Privacy Act will make organisations 'more transparent': State privacy commissioners

NSW, Victoria and Queensland privacy commissioners have welcomed the federal Privacy Act changes

State privacy commissioners in Australia have backed the federal government’s Privacy Act changes, saying that the Act will encourage organisations to be transparent about their management of people’s information.

According to New South Wales Privacy Commissioner Doctor Elizabeth Coombs, the changes will further help to protect the privacy rights of individuals.

“Individuals now have more rights to find out what information is being held about them, and where it is being held,” she said in a statement.

Coombs added that the Privacy Act changes do not affect NSW privacy legislation which is administered by the state's Information and Privacy Commissioner.

“All NSW public sector agencies, health service providers and certain businesses holding health information must comply with the NSW Privacy Principles when collecting and managing personal information.”

Acting Victorian Privacy Commissioner David Watts said privacy laws give people the “right to know” why an organisation is asking for their information and what they are going to do with it.

“These rights have been strengthened for organisations bound by the federal laws. This [Act] benefits both consumers and the organisations themselves who can have a better relationship with their customers," he said.

Watts added that the federal changes do not affect Victoria’s privacy legislation which is administered by himself and the Health Services Commissioner.

This is because personal information collected and used by the Victorian public sector is covered by the Victorian Information Privacy Act while health information is covered by the Victorian Health Records Act.

Queensland acting privacy commissioner Clare Smith said the amendments to the Privacy Act will not affect the state’s Information Privacy Act 2009. However, Queensland’s Act contains Information Privacy Principles (IPPs) and National Privacy Principles (NPPs).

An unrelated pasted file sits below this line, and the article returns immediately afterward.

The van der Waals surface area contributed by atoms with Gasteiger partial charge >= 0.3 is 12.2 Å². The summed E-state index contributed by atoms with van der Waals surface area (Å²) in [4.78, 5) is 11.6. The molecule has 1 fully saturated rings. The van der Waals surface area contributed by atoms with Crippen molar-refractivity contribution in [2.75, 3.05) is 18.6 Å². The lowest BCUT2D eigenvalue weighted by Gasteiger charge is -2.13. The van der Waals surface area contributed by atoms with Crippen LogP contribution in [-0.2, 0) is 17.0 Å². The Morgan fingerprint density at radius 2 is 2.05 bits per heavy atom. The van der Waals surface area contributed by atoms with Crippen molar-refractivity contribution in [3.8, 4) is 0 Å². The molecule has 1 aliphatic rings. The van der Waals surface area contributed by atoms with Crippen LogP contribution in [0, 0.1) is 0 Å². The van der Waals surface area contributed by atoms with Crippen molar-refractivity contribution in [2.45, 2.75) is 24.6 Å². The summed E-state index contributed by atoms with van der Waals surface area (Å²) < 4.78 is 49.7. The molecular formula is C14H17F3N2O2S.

This means Queensland government agencies that are currently bound by the Information Privacy Act will still have to comply with the IPPs or NPPs.

South Australian government agencies need to comply with a set of Information Privacy Principles. The state also has a privacy committee.

In Western Australia, some privacy principles are included in the Freedom of Information Act 1992.

The Tasmanian Ombudsman may investigate privacy complaints in relation to the state’s Personal Information and Protection Act 2004.

The federal Office of the Australian Information Commissioner (OAIC) looks after privacy for the Australian Capital Territory (ACT) government.

The OAIC’s Privacy Act has been modified for the ACT’sGovernment Service (Consequential Provisions) Act 1994 and applies the Information Privacy Principles to ACT government agencies.

The Northern Territory Information Commissioner has been contacted for comment by Computerworld Australia.

Follow Hamish Barwick on Twitter: @HamishBarwick

Follow Computerworld Australia on Twitter: @ComputerworldAU, or take part in the Computerworld conversation on LinkedIn: Computerworld Australia

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